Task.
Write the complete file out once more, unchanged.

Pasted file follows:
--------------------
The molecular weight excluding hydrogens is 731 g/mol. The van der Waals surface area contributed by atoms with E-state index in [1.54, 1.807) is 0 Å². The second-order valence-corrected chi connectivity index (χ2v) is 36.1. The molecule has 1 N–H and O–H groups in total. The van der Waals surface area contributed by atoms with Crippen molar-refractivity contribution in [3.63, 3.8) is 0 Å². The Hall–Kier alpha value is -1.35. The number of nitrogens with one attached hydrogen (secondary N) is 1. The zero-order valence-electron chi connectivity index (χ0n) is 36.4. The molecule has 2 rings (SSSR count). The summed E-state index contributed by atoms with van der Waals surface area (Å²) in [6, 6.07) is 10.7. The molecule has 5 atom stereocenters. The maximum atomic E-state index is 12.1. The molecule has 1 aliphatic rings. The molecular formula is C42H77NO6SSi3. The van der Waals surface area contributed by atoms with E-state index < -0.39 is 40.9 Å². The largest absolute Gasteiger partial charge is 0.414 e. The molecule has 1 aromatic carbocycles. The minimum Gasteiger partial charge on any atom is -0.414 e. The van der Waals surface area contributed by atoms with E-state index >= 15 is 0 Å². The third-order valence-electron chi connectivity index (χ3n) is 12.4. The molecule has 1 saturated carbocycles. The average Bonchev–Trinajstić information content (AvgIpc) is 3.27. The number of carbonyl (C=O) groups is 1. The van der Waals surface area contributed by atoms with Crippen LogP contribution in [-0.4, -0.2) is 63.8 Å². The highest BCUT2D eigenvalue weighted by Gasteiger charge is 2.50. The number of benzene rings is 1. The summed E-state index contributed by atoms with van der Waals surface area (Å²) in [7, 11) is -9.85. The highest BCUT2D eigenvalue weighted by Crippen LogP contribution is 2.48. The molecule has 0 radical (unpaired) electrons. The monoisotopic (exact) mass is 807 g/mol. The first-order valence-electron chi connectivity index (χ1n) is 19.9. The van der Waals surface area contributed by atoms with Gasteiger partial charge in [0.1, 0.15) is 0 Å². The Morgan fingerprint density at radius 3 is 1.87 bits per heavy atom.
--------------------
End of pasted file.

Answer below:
The molecular weight excluding hydrogens is 731 g/mol. The van der Waals surface area contributed by atoms with E-state index in [1.54, 1.807) is 0 Å². The second-order valence-corrected chi connectivity index (χ2v) is 36.1. The molecule has 1 N–H and O–H groups in total. The van der Waals surface area contributed by atoms with Crippen molar-refractivity contribution in [3.63, 3.8) is 0 Å². The Hall–Kier alpha value is -1.35. The number of nitrogens with one attached hydrogen (secondary N) is 1. The zero-order valence-electron chi connectivity index (χ0n) is 36.4. The molecule has 2 rings (SSSR count). The summed E-state index contributed by atoms with van der Waals surface area (Å²) in [6, 6.07) is 10.7. The molecule has 5 atom stereocenters. The maximum atomic E-state index is 12.1. The molecule has 1 aliphatic rings. The molecular formula is C42H77NO6SSi3. The van der Waals surface area contributed by atoms with E-state index < -0.39 is 40.9 Å². The largest absolute Gasteiger partial charge is 0.414 e. The molecule has 1 aromatic carbocycles. The minimum Gasteiger partial charge on any atom is -0.414 e. The van der Waals surface area contributed by atoms with E-state index >= 15 is 0 Å². The third-order valence-electron chi connectivity index (χ3n) is 12.4. The molecule has 1 saturated carbocycles. The average Bonchev–Trinajstić information content (AvgIpc) is 3.27. The number of carbonyl (C=O) groups is 1. The van der Waals surface area contributed by atoms with Crippen LogP contribution in [-0.4, -0.2) is 63.8 Å². The highest BCUT2D eigenvalue weighted by Gasteiger charge is 2.50. The number of benzene rings is 1. The summed E-state index contributed by atoms with van der Waals surface area (Å²) in [7, 11) is -9.85. The highest BCUT2D eigenvalue weighted by Crippen LogP contribution is 2.48. The molecule has 0 radical (unpaired) electrons. The monoisotopic (exact) mass is 807 g/mol. The first-order valence-electron chi connectivity index (χ1n) is 19.9. The van der Waals surface area contributed by atoms with Gasteiger partial charge in [0.1, 0.15) is 0 Å². The Morgan fingerprint density at radius 3 is 1.87 bits per heavy atom.